Spiritual Practice: Shamanism and the Workplace

I believe that shamanic practices in the workplace need to be centered in holistic intention. I worked for a social services organization whose clear goal was to benefit its clients.  If you stop to think about it, bringing healing and balance can be a secondary job description for a variety of jobs, and problem solving can benefit a larger culture.  Shamanic practice has application at your place of employment in a variety of ways:

Problem solving
There are a variety of shamanic methodologies for problem solving.  The first is the shamanic journey.  I didn’t get paid to journey at work, so I had to do it on my own time at home.  It was some of the best time spent.  I journeyed for the clients, staff, and to the ambience of the facilities.  I journeyed to a wide variety of problems, being careful not to be intrusive without permission. That could make me the carrier of the journey, bringing shamanic mind into contact or counseling.  Where I was in charge, it was completely appropriate to journey to achieve harmony.  Sometimes there were obvious problems, such as damaged communication, inadequate service delivery, or misplaced priorities.  Sometimes I’d get straightforward answers and sometimes my answers were clothed in symbolism, which pushed me intentionally over time to connect with the problems in the imaginal realm of symbols.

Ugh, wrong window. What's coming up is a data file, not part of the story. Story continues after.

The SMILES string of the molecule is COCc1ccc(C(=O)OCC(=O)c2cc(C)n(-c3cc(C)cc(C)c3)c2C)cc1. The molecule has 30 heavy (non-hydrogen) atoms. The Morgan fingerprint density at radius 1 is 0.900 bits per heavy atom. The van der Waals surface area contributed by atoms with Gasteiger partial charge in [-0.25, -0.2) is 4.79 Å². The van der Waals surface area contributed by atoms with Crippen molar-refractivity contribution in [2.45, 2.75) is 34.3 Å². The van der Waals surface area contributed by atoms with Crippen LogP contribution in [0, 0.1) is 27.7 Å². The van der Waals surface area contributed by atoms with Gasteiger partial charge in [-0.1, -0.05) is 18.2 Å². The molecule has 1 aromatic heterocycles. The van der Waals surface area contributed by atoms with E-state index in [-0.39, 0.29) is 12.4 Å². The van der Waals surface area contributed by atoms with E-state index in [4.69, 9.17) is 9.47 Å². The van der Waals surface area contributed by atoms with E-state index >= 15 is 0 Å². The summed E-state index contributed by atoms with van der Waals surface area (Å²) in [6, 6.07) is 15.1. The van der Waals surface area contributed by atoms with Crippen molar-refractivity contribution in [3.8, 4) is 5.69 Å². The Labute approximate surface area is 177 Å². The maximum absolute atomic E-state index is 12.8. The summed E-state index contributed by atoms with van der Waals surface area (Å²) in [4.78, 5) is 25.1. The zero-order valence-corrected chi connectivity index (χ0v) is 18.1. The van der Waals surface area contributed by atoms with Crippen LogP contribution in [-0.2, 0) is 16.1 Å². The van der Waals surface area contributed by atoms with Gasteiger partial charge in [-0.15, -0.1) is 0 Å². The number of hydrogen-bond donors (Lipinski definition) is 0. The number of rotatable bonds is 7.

Rarely, I would find a negative intrusion or bad piece of luck that needed to be removed.  I would often “drum to the space” of the problem, without seeking an answer to a question.  Like holding a vigil, it kept me on the trail to finding balance.  I would also chant, dance, pray, or sing to a problem or solution.

After a journey or series of drum sessions I knew that I would need to stay alert on the job to see how the work might manifest — stay alert to possibilities, opportunities, or communications that might enlighten or modify my behavior or response.  Sometimes I just got lucky, though I don’t feel that gathered luck is mere coincidence.  One thing to keep in mind: I obtained permission from my spirit helpers to do shamanic work on a work subject.  I always journeyed within the boundaries of my job description.  Being a director, that description was sometimes broad.  Another way to say this is that I only journeyed about situations that were under my responsibility, or which had a direct effect on my ability to perform the job.

Relationships at a job are important, and when I could I hired people that fit my description of a good team member.  I wasn’t always successful.